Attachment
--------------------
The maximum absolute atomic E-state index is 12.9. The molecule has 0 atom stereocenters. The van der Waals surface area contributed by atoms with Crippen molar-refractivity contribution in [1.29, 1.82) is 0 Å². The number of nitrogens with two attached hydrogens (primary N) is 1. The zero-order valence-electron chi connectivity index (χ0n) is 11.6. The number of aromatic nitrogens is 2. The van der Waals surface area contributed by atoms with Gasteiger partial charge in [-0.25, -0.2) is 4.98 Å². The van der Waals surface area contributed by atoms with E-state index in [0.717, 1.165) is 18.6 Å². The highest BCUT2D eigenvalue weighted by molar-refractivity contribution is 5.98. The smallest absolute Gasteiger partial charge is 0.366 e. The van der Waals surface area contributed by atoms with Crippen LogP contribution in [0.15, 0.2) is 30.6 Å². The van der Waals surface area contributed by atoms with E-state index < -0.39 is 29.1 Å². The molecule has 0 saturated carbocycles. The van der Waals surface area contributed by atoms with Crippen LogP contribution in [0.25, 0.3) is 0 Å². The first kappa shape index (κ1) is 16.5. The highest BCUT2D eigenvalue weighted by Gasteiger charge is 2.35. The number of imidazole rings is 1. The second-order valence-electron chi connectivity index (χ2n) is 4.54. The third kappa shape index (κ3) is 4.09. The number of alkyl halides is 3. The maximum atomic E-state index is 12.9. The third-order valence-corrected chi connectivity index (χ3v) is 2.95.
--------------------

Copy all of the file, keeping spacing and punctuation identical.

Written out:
The maximum absolute atomic E-state index is 12.9. The molecule has 0 atom stereocenters. The van der Waals surface area contributed by atoms with Crippen molar-refractivity contribution in [1.29, 1.82) is 0 Å². The number of nitrogens with two attached hydrogens (primary N) is 1. The zero-order valence-electron chi connectivity index (χ0n) is 11.6. The number of aromatic nitrogens is 2. The van der Waals surface area contributed by atoms with Gasteiger partial charge in [-0.25, -0.2) is 4.98 Å². The van der Waals surface area contributed by atoms with E-state index in [0.717, 1.165) is 18.6 Å². The highest BCUT2D eigenvalue weighted by molar-refractivity contribution is 5.98. The smallest absolute Gasteiger partial charge is 0.366 e. The van der Waals surface area contributed by atoms with Crippen LogP contribution in [0.15, 0.2) is 30.6 Å². The van der Waals surface area contributed by atoms with E-state index < -0.39 is 29.1 Å². The molecule has 0 saturated carbocycles. The van der Waals surface area contributed by atoms with Crippen LogP contribution in [0.25, 0.3) is 0 Å². The first kappa shape index (κ1) is 16.5. The highest BCUT2D eigenvalue weighted by Gasteiger charge is 2.35. The number of imidazole rings is 1. The second-order valence-electron chi connectivity index (χ2n) is 4.54. The third kappa shape index (κ3) is 4.09. The number of alkyl halides is 3. The maximum atomic E-state index is 12.9. The third-order valence-corrected chi connectivity index (χ3v) is 2.95.